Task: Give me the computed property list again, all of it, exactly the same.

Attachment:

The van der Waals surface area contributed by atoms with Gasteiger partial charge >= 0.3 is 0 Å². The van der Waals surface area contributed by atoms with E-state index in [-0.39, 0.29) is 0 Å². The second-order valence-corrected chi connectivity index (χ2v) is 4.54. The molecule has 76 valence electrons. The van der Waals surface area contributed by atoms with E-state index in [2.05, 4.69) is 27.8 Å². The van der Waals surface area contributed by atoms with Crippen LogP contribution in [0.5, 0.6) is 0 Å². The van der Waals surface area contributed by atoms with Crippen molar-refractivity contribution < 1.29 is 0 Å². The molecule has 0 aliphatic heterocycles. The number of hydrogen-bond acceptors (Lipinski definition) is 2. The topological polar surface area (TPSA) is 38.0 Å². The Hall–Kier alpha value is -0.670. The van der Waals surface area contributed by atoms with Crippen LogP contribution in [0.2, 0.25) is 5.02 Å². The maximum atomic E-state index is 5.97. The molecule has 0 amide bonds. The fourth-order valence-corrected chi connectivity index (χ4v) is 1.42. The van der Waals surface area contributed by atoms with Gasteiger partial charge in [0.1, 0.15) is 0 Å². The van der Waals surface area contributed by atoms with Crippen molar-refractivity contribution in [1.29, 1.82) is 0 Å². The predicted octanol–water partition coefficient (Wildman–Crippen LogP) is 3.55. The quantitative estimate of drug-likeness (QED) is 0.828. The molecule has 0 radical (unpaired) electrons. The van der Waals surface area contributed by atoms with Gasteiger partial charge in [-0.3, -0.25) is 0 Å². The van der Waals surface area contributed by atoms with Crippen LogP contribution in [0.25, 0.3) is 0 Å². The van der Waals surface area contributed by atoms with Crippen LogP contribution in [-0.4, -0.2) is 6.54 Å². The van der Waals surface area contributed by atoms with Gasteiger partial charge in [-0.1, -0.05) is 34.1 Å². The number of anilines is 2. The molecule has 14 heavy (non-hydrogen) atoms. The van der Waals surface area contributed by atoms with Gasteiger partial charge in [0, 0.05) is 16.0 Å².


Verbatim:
The van der Waals surface area contributed by atoms with Gasteiger partial charge >= 0.3 is 0 Å². The van der Waals surface area contributed by atoms with E-state index in [-0.39, 0.29) is 0 Å². The second-order valence-corrected chi connectivity index (χ2v) is 4.54. The molecule has 76 valence electrons. The van der Waals surface area contributed by atoms with E-state index in [2.05, 4.69) is 27.8 Å². The van der Waals surface area contributed by atoms with Crippen LogP contribution in [0.5, 0.6) is 0 Å². The van der Waals surface area contributed by atoms with Crippen molar-refractivity contribution < 1.29 is 0 Å². The molecule has 0 aliphatic heterocycles. The number of hydrogen-bond acceptors (Lipinski definition) is 2. The topological polar surface area (TPSA) is 38.0 Å². The Hall–Kier alpha value is -0.670. The van der Waals surface area contributed by atoms with Crippen LogP contribution in [0.2, 0.25) is 5.02 Å². The maximum atomic E-state index is 5.97. The molecule has 0 amide bonds. The fourth-order valence-corrected chi connectivity index (χ4v) is 1.42. The van der Waals surface area contributed by atoms with Gasteiger partial charge in [0.1, 0.15) is 0 Å². The van der Waals surface area contributed by atoms with Crippen molar-refractivity contribution in [1.29, 1.82) is 0 Å². The predicted octanol–water partition coefficient (Wildman–Crippen LogP) is 3.55. The quantitative estimate of drug-likeness (QED) is 0.828. The molecule has 0 radical (unpaired) electrons. The van der Waals surface area contributed by atoms with Gasteiger partial charge in [-0.3, -0.25) is 0 Å². The van der Waals surface area contributed by atoms with Crippen LogP contribution in [0.25, 0.3) is 0 Å². The van der Waals surface area contributed by atoms with Crippen LogP contribution in [-0.4, -0.2) is 6.54 Å². The van der Waals surface area contributed by atoms with Gasteiger partial charge in [-0.1, -0.05) is 34.1 Å². The number of anilines is 2. The molecule has 14 heavy (non-hydrogen) atoms. The van der Waals surface area contributed by atoms with Gasteiger partial charge in [0, 0.05) is 16.0 Å².